Sunday, January 19th, 2020, is the 48th anniversary of my father’s death. He died at just 59, when I was nine. He’d had a bad stroke two years before, and, in the days before early intervention in stroke patients prevented or ameliorated effects, was paralyzed on his left side and lost the ability to speak. His mind was as sharp as ever though, and the loss of ability to speak or write (he was left-handed, like all us five children) must have been horrendous. I remember him nevertheless being able to teach me the meaning, spelling—and, somehow, pronunciation—of two new grown-up words: “solder” and “cerulean.”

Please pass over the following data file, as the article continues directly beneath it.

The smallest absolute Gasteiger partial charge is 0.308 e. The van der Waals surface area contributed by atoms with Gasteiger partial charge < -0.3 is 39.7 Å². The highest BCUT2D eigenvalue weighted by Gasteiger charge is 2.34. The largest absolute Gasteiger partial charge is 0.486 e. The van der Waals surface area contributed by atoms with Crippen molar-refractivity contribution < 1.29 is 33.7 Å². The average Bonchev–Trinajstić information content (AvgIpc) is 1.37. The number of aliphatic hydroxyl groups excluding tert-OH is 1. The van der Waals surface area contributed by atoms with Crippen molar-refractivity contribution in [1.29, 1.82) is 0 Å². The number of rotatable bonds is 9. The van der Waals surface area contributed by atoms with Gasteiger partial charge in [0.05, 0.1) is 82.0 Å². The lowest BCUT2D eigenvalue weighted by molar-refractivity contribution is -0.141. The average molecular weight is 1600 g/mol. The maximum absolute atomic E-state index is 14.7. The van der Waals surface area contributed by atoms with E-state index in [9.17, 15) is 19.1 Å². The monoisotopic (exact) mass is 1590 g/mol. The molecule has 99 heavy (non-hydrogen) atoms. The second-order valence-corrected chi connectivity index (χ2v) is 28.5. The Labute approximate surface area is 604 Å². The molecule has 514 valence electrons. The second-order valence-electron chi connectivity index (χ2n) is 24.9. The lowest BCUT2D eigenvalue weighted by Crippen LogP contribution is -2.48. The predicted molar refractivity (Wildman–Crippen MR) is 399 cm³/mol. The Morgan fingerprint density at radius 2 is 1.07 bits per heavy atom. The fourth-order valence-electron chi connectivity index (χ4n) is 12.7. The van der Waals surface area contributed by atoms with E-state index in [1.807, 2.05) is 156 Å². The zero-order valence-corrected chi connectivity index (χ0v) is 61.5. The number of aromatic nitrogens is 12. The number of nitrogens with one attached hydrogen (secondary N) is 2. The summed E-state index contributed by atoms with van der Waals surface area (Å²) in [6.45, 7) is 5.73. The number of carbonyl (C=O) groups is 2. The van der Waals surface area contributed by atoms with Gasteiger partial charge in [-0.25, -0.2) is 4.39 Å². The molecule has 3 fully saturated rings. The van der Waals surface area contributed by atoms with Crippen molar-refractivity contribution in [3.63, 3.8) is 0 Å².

In his Genetics Portraits series, French-Canadian photographer Ulric Collette photographs two family members and edits half of each face to create one portrait. Some of the portraits look so seamless, it’s hard to tell they’re even mashups at all.
While taking pictures of his then 7-year-old son, Collette had an idea: He wanted to convey the fascination behind genetics.
“I was attempting to create something totally different with another project of mine, and in the process I came up with the first picture,” Collette told Mashable. “Later, I decided to try the same process with a few family members and the project was born.”
Collette acknowledged he didn’t have a particular motive for the project — he simply wanted the pictures to look “as good as possible.”
Take a look at the gallery below. Then, watch the video (all the way at the bottom) of Collette capturing the editing process.
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